The Sydney Harbour Bridge, one of Australia’s most recognised, photographed and loved landmarks, will celebrate its 90th birthday on the 19th of March 2022 - the day it opened to the first cars (and horses) back in 1932.

Ahead of the milestone birthday celebrations to come in March, BridgeClimb is asking Australians across the country to share their untold stories and artefacts of the Sydney Harbour Bridge for present and future generations to enjoy.

Whether you or someone you know worked on the construction or maintenance of the Bridge, own a unique piece of Bridge memorabilia, or hold a special memory involving the Bridge, all submissions are welcome.

BridgeClimb’s CEO Deb Zimmer firmly believes that some incredible stories and artefacts will be discovered over the next few months.

“Everyone has a story that involves the Sydney Harbour Bridge. Whether you've scaled to the summit with us, watched it put on a spectacular New Year's Eve fireworks display, or simply taken a train ride over it, the Bridge has played a part in many people's lives and we’re so excited to see what we uncover throughout this process,” she said.

One of the lesser-known stories of the Sydney Harbour Bridge involves elephants and a horse and is most likely the first publicity stunt to ever take place on the Bridge.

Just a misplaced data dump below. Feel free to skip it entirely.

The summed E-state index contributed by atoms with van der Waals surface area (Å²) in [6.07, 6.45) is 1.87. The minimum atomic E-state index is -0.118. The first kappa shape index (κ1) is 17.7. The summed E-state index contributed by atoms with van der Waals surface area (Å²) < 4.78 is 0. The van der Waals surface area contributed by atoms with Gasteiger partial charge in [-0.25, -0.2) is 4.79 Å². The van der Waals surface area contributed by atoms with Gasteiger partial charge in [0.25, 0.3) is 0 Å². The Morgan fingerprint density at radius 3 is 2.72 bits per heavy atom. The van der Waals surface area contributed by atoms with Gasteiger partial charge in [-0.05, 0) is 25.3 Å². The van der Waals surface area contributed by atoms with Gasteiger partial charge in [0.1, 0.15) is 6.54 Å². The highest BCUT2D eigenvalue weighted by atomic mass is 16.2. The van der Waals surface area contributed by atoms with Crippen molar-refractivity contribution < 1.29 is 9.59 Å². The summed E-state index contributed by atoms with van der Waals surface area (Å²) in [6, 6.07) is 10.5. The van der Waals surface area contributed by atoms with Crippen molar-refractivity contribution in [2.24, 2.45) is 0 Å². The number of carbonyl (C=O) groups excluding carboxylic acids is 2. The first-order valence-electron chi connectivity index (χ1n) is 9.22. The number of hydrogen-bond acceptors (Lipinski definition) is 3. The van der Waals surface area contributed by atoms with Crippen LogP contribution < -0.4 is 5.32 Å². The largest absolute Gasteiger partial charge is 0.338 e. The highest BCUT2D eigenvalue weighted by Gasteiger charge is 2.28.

On the 3rd of April 1932, Wirth’s Circus took seven elephants and a Shetland pony across the newly opened Bridge to promote their show. Records show the toll collectors charged two pence per elephant.

A story most Australians are familiar with is Paul Hogan’s career pre-stardom. At the age of 23, Paul got a job as a rigger on the Sydney Harbour Bridge which, in the 1970s, required nerves of steel. Paul worked on the Bridge for over a decade and, during this time, was discovered and thrust into the international limelight.

Over the years, the Sydney Harbour Bridge has been fondly described as the coat hanger, a symphony of steel, the arch that cut the sky, and even the humpback whale. But of all the nicknames Sydney's iconic landmark received in the past 90 years, the iron lung is one that echoes its significance for those who built it, breathing life back into Sydney at what was a tough time for many and provided work to thousands of people across NSW.

Admired worldwide as an engineering marvel thanks to the genius of chief proponent John Job Crew Bradfield, the Bridge’s steelwork alone weighs 52,800 tonnes and is held together by 6 million rivets, each one driven in by hand. The structure rises 134 metres above sea level, almost as high as The Great Pyramid in Egypt, and is 503 metres long.

With 90 years of history behind it, the Sydney Harbour Bridge is brimming with stories to tell. All story and artefact submissions will be reviewed for possible inclusion, in time, within the Pylon Lookout & Museum – the home of the history of the Bridge.

To submit yours, visit: